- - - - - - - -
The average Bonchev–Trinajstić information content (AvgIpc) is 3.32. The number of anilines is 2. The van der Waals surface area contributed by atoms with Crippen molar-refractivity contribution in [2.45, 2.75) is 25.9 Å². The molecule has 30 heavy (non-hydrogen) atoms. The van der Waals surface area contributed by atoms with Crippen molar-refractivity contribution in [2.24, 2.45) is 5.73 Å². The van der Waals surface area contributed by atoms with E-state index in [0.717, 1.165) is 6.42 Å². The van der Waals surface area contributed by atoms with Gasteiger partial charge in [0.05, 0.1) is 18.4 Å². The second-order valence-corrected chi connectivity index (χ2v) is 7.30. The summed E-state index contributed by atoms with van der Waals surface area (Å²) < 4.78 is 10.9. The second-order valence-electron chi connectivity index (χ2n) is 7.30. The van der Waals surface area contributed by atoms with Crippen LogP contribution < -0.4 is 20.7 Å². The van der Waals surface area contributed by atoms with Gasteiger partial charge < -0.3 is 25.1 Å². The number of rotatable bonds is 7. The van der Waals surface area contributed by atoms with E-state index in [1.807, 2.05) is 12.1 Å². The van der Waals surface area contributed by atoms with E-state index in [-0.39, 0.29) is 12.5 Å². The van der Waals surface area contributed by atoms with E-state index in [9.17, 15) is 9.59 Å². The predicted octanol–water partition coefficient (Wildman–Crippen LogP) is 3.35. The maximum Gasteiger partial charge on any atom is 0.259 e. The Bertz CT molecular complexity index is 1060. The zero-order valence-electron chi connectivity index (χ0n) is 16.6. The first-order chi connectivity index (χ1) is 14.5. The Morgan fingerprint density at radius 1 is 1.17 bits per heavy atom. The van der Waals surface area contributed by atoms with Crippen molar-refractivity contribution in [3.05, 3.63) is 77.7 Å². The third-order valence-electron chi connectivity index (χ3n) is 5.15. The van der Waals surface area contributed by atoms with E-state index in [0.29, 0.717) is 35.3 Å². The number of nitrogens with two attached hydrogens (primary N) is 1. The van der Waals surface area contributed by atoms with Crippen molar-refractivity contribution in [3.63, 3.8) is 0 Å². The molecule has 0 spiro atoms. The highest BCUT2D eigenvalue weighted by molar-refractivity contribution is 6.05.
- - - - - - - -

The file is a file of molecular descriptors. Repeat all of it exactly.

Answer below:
The average Bonchev–Trinajstić information content (AvgIpc) is 3.32. The number of anilines is 2. The van der Waals surface area contributed by atoms with Crippen molar-refractivity contribution in [2.45, 2.75) is 25.9 Å². The molecule has 30 heavy (non-hydrogen) atoms. The van der Waals surface area contributed by atoms with Crippen molar-refractivity contribution in [2.24, 2.45) is 5.73 Å². The van der Waals surface area contributed by atoms with E-state index in [0.717, 1.165) is 6.42 Å². The van der Waals surface area contributed by atoms with Gasteiger partial charge in [0.05, 0.1) is 18.4 Å². The second-order valence-corrected chi connectivity index (χ2v) is 7.30. The summed E-state index contributed by atoms with van der Waals surface area (Å²) < 4.78 is 10.9. The second-order valence-electron chi connectivity index (χ2n) is 7.30. The van der Waals surface area contributed by atoms with Crippen LogP contribution < -0.4 is 20.7 Å². The van der Waals surface area contributed by atoms with Gasteiger partial charge < -0.3 is 25.1 Å². The number of rotatable bonds is 7. The van der Waals surface area contributed by atoms with E-state index in [1.807, 2.05) is 12.1 Å². The van der Waals surface area contributed by atoms with E-state index in [-0.39, 0.29) is 12.5 Å². The van der Waals surface area contributed by atoms with E-state index in [9.17, 15) is 9.59 Å². The predicted octanol–water partition coefficient (Wildman–Crippen LogP) is 3.35. The maximum Gasteiger partial charge on any atom is 0.259 e. The Bertz CT molecular complexity index is 1060. The zero-order valence-electron chi connectivity index (χ0n) is 16.6. The first-order chi connectivity index (χ1) is 14.5. The Morgan fingerprint density at radius 1 is 1.17 bits per heavy atom. The van der Waals surface area contributed by atoms with Crippen molar-refractivity contribution in [3.05, 3.63) is 77.7 Å². The third-order valence-electron chi connectivity index (χ3n) is 5.15. The van der Waals surface area contributed by atoms with E-state index in [0.29, 0.717) is 35.3 Å². The number of nitrogens with two attached hydrogens (primary N) is 1. The van der Waals surface area contributed by atoms with Crippen molar-refractivity contribution in [3.63, 3.8) is 0 Å². The molecule has 0 spiro atoms. The highest BCUT2D eigenvalue weighted by molar-refractivity contribution is 6.05.